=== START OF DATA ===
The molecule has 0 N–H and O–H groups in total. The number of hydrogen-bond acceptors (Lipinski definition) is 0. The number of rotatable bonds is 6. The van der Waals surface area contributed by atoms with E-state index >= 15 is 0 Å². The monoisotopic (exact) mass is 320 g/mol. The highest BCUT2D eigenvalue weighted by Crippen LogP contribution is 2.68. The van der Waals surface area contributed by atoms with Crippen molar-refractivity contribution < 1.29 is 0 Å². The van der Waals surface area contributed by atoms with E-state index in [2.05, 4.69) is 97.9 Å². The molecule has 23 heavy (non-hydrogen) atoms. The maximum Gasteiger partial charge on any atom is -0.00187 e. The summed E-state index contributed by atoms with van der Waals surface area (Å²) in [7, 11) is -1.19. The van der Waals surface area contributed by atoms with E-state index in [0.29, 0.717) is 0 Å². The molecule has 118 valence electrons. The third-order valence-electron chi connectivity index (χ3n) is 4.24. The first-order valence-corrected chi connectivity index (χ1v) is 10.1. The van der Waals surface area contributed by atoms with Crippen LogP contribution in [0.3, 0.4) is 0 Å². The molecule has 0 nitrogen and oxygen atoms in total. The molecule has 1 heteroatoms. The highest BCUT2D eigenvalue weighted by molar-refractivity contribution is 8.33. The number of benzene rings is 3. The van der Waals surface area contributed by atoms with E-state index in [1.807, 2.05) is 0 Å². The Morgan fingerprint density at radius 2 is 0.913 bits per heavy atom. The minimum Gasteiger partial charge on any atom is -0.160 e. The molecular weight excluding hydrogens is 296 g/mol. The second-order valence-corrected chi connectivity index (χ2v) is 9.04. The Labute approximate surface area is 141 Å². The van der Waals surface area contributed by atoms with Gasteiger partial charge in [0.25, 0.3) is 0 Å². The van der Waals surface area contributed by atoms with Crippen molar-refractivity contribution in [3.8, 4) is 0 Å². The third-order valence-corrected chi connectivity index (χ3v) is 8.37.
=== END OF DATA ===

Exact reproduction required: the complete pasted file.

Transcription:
The molecule has 0 N–H and O–H groups in total. The number of hydrogen-bond acceptors (Lipinski definition) is 0. The number of rotatable bonds is 6. The van der Waals surface area contributed by atoms with E-state index >= 15 is 0 Å². The monoisotopic (exact) mass is 320 g/mol. The highest BCUT2D eigenvalue weighted by Crippen LogP contribution is 2.68. The van der Waals surface area contributed by atoms with Crippen molar-refractivity contribution < 1.29 is 0 Å². The van der Waals surface area contributed by atoms with E-state index in [2.05, 4.69) is 97.9 Å². The molecule has 23 heavy (non-hydrogen) atoms. The maximum Gasteiger partial charge on any atom is -0.00187 e. The summed E-state index contributed by atoms with van der Waals surface area (Å²) in [7, 11) is -1.19. The van der Waals surface area contributed by atoms with E-state index in [0.29, 0.717) is 0 Å². The molecule has 118 valence electrons. The third-order valence-electron chi connectivity index (χ3n) is 4.24. The first-order valence-corrected chi connectivity index (χ1v) is 10.1. The van der Waals surface area contributed by atoms with Crippen LogP contribution in [0.3, 0.4) is 0 Å². The molecule has 0 nitrogen and oxygen atoms in total. The molecule has 1 heteroatoms. The highest BCUT2D eigenvalue weighted by molar-refractivity contribution is 8.33. The number of benzene rings is 3. The van der Waals surface area contributed by atoms with E-state index in [1.807, 2.05) is 0 Å². The Morgan fingerprint density at radius 2 is 0.913 bits per heavy atom. The minimum Gasteiger partial charge on any atom is -0.160 e. The molecular weight excluding hydrogens is 296 g/mol. The second-order valence-corrected chi connectivity index (χ2v) is 9.04. The Labute approximate surface area is 141 Å². The van der Waals surface area contributed by atoms with Gasteiger partial charge in [0.25, 0.3) is 0 Å². The van der Waals surface area contributed by atoms with Crippen molar-refractivity contribution in [3.8, 4) is 0 Å². The third-order valence-corrected chi connectivity index (χ3v) is 8.37.